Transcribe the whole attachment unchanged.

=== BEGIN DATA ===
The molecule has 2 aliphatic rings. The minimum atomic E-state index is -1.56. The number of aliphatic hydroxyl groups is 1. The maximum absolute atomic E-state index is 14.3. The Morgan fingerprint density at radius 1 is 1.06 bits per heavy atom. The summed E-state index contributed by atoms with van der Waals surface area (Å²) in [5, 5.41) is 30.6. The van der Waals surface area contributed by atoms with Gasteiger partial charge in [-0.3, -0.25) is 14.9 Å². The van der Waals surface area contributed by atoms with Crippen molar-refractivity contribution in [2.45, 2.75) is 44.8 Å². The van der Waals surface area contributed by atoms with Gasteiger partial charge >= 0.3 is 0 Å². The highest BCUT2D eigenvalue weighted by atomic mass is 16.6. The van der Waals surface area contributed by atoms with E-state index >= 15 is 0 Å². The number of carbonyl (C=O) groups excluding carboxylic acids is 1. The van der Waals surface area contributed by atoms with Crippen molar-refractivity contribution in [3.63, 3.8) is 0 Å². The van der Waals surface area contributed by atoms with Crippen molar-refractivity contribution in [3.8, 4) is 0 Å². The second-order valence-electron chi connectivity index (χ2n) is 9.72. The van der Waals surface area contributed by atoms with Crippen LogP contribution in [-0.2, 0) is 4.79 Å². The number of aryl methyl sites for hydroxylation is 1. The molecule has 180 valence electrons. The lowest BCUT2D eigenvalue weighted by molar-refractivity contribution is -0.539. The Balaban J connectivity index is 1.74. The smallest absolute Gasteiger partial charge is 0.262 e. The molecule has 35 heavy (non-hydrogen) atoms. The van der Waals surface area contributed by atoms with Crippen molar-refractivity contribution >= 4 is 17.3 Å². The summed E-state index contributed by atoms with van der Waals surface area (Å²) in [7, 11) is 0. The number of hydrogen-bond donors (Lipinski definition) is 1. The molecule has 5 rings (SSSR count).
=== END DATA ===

The molecule has 2 aliphatic rings. The minimum atomic E-state index is -1.56. The number of aliphatic hydroxyl groups is 1. The maximum absolute atomic E-state index is 14.3. The Morgan fingerprint density at radius 1 is 1.06 bits per heavy atom. The summed E-state index contributed by atoms with van der Waals surface area (Å²) in [5, 5.41) is 30.6. The van der Waals surface area contributed by atoms with Gasteiger partial charge in [-0.3, -0.25) is 14.9 Å². The van der Waals surface area contributed by atoms with Crippen molar-refractivity contribution in [2.45, 2.75) is 44.8 Å². The van der Waals surface area contributed by atoms with Gasteiger partial charge >= 0.3 is 0 Å². The highest BCUT2D eigenvalue weighted by atomic mass is 16.6. The van der Waals surface area contributed by atoms with E-state index >= 15 is 0 Å². The number of carbonyl (C=O) groups excluding carboxylic acids is 1. The van der Waals surface area contributed by atoms with Crippen molar-refractivity contribution in [3.63, 3.8) is 0 Å². The van der Waals surface area contributed by atoms with Crippen molar-refractivity contribution in [3.8, 4) is 0 Å². The second-order valence-electron chi connectivity index (χ2n) is 9.72. The van der Waals surface area contributed by atoms with Crippen LogP contribution in [-0.2, 0) is 4.79 Å². The number of aryl methyl sites for hydroxylation is 1. The molecule has 180 valence electrons. The lowest BCUT2D eigenvalue weighted by molar-refractivity contribution is -0.539. The Balaban J connectivity index is 1.74. The smallest absolute Gasteiger partial charge is 0.262 e. The molecule has 35 heavy (non-hydrogen) atoms. The van der Waals surface area contributed by atoms with Crippen molar-refractivity contribution >= 4 is 17.3 Å². The summed E-state index contributed by atoms with van der Waals surface area (Å²) in [7, 11) is 0. The number of hydrogen-bond donors (Lipinski definition) is 1. The molecule has 5 rings (SSSR count).